Lovers/supporters/ practitioners of sustainable architecture and design have been collectively groaning and rolling their eyes over yesterday’s news that the world’s first billion dollar single-family home — it was initially dubbed “The Greenest of All Buildings
” according to an appalled writer over at Inhabitat
— has recently been completed on tony Altamount Road in Mumbai, India.
Built for Asia’s wealthiest man, 53-year-old businessman Mukesh Ambani
(the world’s fourth richest individual, according to Forbes
), his wife, and the couple’s three children, the home — if you can even call it that — has 398,000 square feet of living space spread across 27 stories. (The 568-foot tall glass-and-steel tower can accommodate 60 stories, but the ceilings on each floor are rather, umm, high). All and all, this non-humble abode named Antilia boasts more square footage than Versailles.
Even though Inhabitat claims
that Antilia “truly exemplifies the disease of excessive consumption, extreme wastefulness, and unsustainable living that is permeating today’s society” of course
we want to know what’s inside
such a perversely large home. Well, here we go: at least one swimming pool (natch), a fitness center, a 50-seat movie theatre, nine elevators, a ballroom, and enough guest rooms to gag a horse (and provide accommodations for a small convention, I'm guessing). There are also three helipads and a garage large enough to fit 150 cars. To keep things running smoothly at chez Ambani, there’s a staff of 600. Good grief.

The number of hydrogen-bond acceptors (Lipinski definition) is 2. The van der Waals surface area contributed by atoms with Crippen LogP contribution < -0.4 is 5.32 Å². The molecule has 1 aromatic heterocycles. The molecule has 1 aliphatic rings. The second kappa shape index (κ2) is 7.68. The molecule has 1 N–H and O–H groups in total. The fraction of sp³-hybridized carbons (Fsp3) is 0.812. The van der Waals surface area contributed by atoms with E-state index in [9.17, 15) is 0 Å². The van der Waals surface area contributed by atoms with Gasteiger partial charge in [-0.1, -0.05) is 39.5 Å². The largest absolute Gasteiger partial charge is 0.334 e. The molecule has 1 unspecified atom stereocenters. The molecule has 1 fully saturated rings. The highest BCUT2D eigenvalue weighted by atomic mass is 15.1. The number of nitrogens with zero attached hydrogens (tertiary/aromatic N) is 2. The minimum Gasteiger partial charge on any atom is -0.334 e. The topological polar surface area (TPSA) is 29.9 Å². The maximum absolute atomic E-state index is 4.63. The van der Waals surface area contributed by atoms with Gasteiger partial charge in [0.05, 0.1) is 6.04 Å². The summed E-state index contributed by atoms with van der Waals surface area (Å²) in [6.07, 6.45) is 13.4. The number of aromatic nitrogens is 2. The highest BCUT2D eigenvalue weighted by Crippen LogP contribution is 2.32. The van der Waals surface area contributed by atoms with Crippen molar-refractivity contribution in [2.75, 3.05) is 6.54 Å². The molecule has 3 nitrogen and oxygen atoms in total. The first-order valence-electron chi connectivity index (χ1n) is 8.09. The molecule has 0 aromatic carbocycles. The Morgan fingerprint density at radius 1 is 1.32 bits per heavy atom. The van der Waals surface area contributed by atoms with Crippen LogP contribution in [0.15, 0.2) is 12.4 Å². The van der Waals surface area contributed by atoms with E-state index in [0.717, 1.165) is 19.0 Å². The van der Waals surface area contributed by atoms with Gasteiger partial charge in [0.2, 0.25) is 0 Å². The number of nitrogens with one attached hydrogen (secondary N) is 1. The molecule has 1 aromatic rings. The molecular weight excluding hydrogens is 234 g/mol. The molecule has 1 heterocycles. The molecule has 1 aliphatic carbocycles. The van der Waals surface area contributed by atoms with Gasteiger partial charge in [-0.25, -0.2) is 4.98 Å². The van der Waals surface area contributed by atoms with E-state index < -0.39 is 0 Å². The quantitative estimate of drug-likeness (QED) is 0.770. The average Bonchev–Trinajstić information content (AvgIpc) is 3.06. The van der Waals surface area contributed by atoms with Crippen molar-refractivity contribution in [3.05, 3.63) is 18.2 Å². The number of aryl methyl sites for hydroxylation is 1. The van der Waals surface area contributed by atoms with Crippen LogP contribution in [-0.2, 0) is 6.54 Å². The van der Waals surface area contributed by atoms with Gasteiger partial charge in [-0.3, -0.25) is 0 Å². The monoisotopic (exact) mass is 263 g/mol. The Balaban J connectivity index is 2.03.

On the green front
, The Guardian reports
that Antilia was built with local materials and features a four-story, sunlight-absorbing hanging garden that was inspired by the Hanging Gardens of Babylon. This living wall helps to keep the interior of Antilia warm in the winter and cool during the summer months. Interesting enough, Antilia was designed by high-profile, sustainability-minded
American architecture firm Perkins + Will
(the firm behind Victoria B.C.'s Dockside Green
) while Atlanta-based Hirsch Bender Associates
oversaw the home’s interior design scheme.
While it's easy to conclude that any sustainability that played a part of Antilia’s design is negated by the home’s egregious size, at least something went into it. I’ll give it that much. But not much more.
An associate of Ambani defends him and downplays the home’s lavish size, telling
He can't just walk into a cinema and watch a film like you or me. So he has built a house to his requirements like anyone else would. It's a question of convenience and requirements. It's only a family home, just a big one. It's just another home that someone is living in. It's no big event."
What do you think of Antilia? Does the fact that sustainability played a part, no matter how small, in the world's most expensive private home validate it in any way? Or is Antilia simply a flat-out monstrosity?